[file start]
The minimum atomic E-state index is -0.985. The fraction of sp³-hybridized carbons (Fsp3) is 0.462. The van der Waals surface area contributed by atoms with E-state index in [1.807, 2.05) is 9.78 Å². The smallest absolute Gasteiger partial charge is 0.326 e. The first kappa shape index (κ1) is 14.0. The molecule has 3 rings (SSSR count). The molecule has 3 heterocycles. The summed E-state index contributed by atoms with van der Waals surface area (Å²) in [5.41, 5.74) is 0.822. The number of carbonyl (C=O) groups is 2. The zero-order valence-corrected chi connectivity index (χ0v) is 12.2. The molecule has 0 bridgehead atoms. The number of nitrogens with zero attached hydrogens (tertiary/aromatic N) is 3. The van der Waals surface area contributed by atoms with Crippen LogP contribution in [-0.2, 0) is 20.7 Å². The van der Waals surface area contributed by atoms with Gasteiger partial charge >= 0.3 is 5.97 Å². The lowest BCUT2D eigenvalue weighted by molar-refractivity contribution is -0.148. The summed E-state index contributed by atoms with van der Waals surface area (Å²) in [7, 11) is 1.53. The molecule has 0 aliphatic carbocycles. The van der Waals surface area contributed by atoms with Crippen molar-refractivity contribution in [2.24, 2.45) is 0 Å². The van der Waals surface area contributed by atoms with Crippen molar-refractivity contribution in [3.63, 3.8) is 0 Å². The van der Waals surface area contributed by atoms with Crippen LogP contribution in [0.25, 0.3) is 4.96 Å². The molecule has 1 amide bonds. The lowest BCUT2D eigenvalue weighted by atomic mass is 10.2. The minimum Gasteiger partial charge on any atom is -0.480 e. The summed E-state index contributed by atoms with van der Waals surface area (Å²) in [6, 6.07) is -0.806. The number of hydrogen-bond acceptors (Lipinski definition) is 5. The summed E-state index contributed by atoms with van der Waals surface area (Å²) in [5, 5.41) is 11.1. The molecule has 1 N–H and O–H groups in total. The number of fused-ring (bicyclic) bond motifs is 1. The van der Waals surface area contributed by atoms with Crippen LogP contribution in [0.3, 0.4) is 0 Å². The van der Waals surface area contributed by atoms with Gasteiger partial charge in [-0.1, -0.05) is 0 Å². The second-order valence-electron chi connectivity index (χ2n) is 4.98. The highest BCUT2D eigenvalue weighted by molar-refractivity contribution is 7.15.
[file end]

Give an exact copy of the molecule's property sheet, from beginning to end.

The minimum atomic E-state index is -0.985. The fraction of sp³-hybridized carbons (Fsp3) is 0.462. The van der Waals surface area contributed by atoms with E-state index in [1.807, 2.05) is 9.78 Å². The smallest absolute Gasteiger partial charge is 0.326 e. The first kappa shape index (κ1) is 14.0. The molecule has 3 rings (SSSR count). The molecule has 3 heterocycles. The summed E-state index contributed by atoms with van der Waals surface area (Å²) in [5.41, 5.74) is 0.822. The number of carbonyl (C=O) groups is 2. The zero-order valence-corrected chi connectivity index (χ0v) is 12.2. The molecule has 0 bridgehead atoms. The number of nitrogens with zero attached hydrogens (tertiary/aromatic N) is 3. The van der Waals surface area contributed by atoms with Crippen LogP contribution in [-0.2, 0) is 20.7 Å². The van der Waals surface area contributed by atoms with Gasteiger partial charge >= 0.3 is 5.97 Å². The lowest BCUT2D eigenvalue weighted by molar-refractivity contribution is -0.148. The summed E-state index contributed by atoms with van der Waals surface area (Å²) in [7, 11) is 1.53. The molecule has 0 aliphatic carbocycles. The van der Waals surface area contributed by atoms with Crippen molar-refractivity contribution in [2.24, 2.45) is 0 Å². The van der Waals surface area contributed by atoms with Crippen molar-refractivity contribution in [3.63, 3.8) is 0 Å². The van der Waals surface area contributed by atoms with Crippen LogP contribution in [0.25, 0.3) is 4.96 Å². The molecule has 1 amide bonds. The lowest BCUT2D eigenvalue weighted by atomic mass is 10.2. The minimum Gasteiger partial charge on any atom is -0.480 e. The summed E-state index contributed by atoms with van der Waals surface area (Å²) in [6, 6.07) is -0.806. The number of hydrogen-bond acceptors (Lipinski definition) is 5. The summed E-state index contributed by atoms with van der Waals surface area (Å²) in [5, 5.41) is 11.1. The molecule has 1 N–H and O–H groups in total. The number of fused-ring (bicyclic) bond motifs is 1. The van der Waals surface area contributed by atoms with Crippen LogP contribution in [0.3, 0.4) is 0 Å². The van der Waals surface area contributed by atoms with Gasteiger partial charge in [-0.1, -0.05) is 0 Å². The second-order valence-electron chi connectivity index (χ2n) is 4.98. The highest BCUT2D eigenvalue weighted by molar-refractivity contribution is 7.15.